Merrill Newman was a member of the Korean War 8240th Army Unit, which operated anti-communist Korean "partisans" in North Korea, most in the western part of the country. See below the declassified US Army review of these operations. You can also see the CIA's review of broader special operations during the Korean War, conducted by the Combined Command Reconnaissance Activities (CCRAK). 8240th ops are discussed here as well.
This topic is not just sensitive in North Korea; the US government still refuses to declassify 50-year-old and older records relating to this topic from during and the years soon after the Korean War. See an example below of a 1955 report; we requested it earlier this year and the US National Archives says it is still properly classified. We have spent years trying to get some of these files released, mostly because of the information they hold on American POWs kept by the communists after the Korean War (see www.kpows.com).
US-sponsored clandestine action in North Korea did not end with the Korean War Armistice in 1953. In other worlds, the US and its South Korean allies kept sending agents into North Korea years after the war (as the North Koreans were sending their agents the opposite direction). For Pyongyang, Mr. Newman’s efforts might be seen as the early part of a long-running operation…one that is in some ways still going on.
The North Koreans – masters themselves of such clandestine ops – are extremely sensitive about these efforts by the US and South Koreans to insert agents into North Korea over the years. Some of the 8240th missions involved “stay behinds” as well (agents who were to remain behind after the fighting ended), creating a real – if now long-in-the-tooth – connection to North Korean internal security today.
Re Mr. Newman's "apology" cum forced-confession carried on the North Korean news... From "DMZ War's" perspective as a student of Korean War special ops and visitor to North Korea: Obviously, as we know from our US POWs during the war, the Pueblo crew and others, we cannot assume the confession is accurate. It was clearly also written by somebody who is not entirely literate in English and who spouts characteristic North Korean communist bombast.
If Mr. Newman did indeed ask a North Korean contact “to help me look for the surviving soldiers and their families and descendents” (of anti-communist guerrillas), this would certainly raise issues. If there were indeed survivors of Mr. Newman’s unit after the Armistice, they may well have kept up the fight against the communists, actively or passively. They and their families, including children and grandchildren, would be considered “hostile” to the North Korean regime even to this day (under the North Korean class system), based just on the actions of the partisans during the war.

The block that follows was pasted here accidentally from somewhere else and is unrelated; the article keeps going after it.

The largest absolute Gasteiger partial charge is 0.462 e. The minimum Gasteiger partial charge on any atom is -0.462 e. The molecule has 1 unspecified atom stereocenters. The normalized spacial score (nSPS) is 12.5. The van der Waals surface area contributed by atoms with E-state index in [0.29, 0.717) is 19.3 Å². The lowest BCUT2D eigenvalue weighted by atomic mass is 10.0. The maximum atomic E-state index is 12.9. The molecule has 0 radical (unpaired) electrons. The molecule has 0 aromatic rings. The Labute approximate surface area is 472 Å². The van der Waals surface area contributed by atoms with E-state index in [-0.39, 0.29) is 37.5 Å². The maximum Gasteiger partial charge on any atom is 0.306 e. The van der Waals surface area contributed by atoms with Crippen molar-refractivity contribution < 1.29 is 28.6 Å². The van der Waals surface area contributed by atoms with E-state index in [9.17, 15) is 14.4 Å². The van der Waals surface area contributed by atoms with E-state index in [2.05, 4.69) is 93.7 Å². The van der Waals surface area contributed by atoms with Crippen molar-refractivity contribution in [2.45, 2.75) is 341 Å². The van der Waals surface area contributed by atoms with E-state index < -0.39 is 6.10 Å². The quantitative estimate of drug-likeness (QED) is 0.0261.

The North Koreans take great pains to keep American and other foreign visitors away from citizens they consider untrustworthy, which includes people whose parents or grandparents fought with the US during the war (plus people from Christian and business-owning families, etc.).
Asking a regime insider to contact such “enemies of the state,” especially if there was a link to a group of former anti-communist guerrillas in South Korea, would raise all sorts of issues. If it happened, I can see why the North Korean who was asked to do this would turn in Mr. Newman, if only out of fear that if he didn’t, the regime would learn about the exchange later and accuse him of being a traitor for not immediately passing on Newman’s comments (which may have been recorded) to internal security.
We can see Mr. Newman thinking he was acting on a humanitarian basis, not understanding how the North Korean security state might take his efforts.
The issue of Mr. Newman's alleged hope to “pray for the souls of the dead soldiers in Kuwol Mt.,” if true, would also be extremely irritating to North Korean officials, who do not have any desire to “forgive and forget” those who fought against them after the war.
Mr. Newman may have believed “bygones should be bygones” on the Korean peninsula. Pyongyang does not.
One final consideration: Pyongyang sometimes decides to grab Americans simply for negotiating purposes. If the word was out to snatch a Yankee to bargain for some concession from the Obama Administration, Mr. Newman was in additional jeopardy to begin with.
(DMZ War: 11/30, pm)